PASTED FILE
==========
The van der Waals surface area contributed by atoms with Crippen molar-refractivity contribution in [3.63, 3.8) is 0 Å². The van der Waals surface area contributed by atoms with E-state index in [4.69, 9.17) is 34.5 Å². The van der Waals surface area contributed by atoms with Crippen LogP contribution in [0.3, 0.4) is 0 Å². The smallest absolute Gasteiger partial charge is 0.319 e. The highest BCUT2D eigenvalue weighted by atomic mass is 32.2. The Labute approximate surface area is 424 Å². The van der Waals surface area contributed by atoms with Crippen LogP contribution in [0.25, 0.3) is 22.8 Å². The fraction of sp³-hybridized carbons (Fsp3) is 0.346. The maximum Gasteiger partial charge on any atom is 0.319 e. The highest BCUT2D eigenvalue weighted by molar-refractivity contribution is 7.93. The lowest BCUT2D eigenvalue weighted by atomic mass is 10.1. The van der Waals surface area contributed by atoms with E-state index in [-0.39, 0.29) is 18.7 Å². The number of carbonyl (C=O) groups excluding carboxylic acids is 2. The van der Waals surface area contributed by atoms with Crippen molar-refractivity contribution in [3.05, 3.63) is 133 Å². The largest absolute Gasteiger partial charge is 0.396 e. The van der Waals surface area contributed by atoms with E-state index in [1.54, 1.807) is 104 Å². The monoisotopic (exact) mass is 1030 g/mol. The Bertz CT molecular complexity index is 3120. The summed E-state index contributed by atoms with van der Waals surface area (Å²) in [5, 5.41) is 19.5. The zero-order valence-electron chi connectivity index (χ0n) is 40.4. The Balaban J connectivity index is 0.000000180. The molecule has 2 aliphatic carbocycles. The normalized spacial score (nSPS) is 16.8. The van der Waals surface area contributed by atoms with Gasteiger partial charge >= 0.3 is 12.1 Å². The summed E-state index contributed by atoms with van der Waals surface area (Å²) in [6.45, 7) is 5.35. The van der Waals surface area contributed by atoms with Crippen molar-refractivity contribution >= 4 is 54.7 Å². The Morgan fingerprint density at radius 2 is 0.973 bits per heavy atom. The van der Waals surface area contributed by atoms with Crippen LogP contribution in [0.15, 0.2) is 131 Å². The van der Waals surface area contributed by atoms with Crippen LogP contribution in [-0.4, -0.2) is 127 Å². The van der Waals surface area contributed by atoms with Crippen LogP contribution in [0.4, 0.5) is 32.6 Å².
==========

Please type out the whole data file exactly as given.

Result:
The van der Waals surface area contributed by atoms with Crippen molar-refractivity contribution in [3.63, 3.8) is 0 Å². The van der Waals surface area contributed by atoms with E-state index in [4.69, 9.17) is 34.5 Å². The van der Waals surface area contributed by atoms with Crippen LogP contribution in [0.3, 0.4) is 0 Å². The smallest absolute Gasteiger partial charge is 0.319 e. The highest BCUT2D eigenvalue weighted by atomic mass is 32.2. The Labute approximate surface area is 424 Å². The van der Waals surface area contributed by atoms with Crippen LogP contribution in [0.25, 0.3) is 22.8 Å². The fraction of sp³-hybridized carbons (Fsp3) is 0.346. The maximum Gasteiger partial charge on any atom is 0.319 e. The highest BCUT2D eigenvalue weighted by molar-refractivity contribution is 7.93. The lowest BCUT2D eigenvalue weighted by atomic mass is 10.1. The van der Waals surface area contributed by atoms with E-state index in [-0.39, 0.29) is 18.7 Å². The number of carbonyl (C=O) groups excluding carboxylic acids is 2. The van der Waals surface area contributed by atoms with Crippen molar-refractivity contribution in [3.05, 3.63) is 133 Å². The largest absolute Gasteiger partial charge is 0.396 e. The van der Waals surface area contributed by atoms with E-state index in [1.54, 1.807) is 104 Å². The monoisotopic (exact) mass is 1030 g/mol. The Bertz CT molecular complexity index is 3120. The summed E-state index contributed by atoms with van der Waals surface area (Å²) in [5, 5.41) is 19.5. The zero-order valence-electron chi connectivity index (χ0n) is 40.4. The Balaban J connectivity index is 0.000000180. The molecule has 2 aliphatic carbocycles. The normalized spacial score (nSPS) is 16.8. The van der Waals surface area contributed by atoms with Gasteiger partial charge >= 0.3 is 12.1 Å². The summed E-state index contributed by atoms with van der Waals surface area (Å²) in [6.45, 7) is 5.35. The van der Waals surface area contributed by atoms with Crippen molar-refractivity contribution >= 4 is 54.7 Å². The Morgan fingerprint density at radius 2 is 0.973 bits per heavy atom. The van der Waals surface area contributed by atoms with Crippen LogP contribution in [0.15, 0.2) is 131 Å². The van der Waals surface area contributed by atoms with Crippen LogP contribution in [-0.4, -0.2) is 127 Å². The van der Waals surface area contributed by atoms with Crippen LogP contribution in [0.4, 0.5) is 32.6 Å².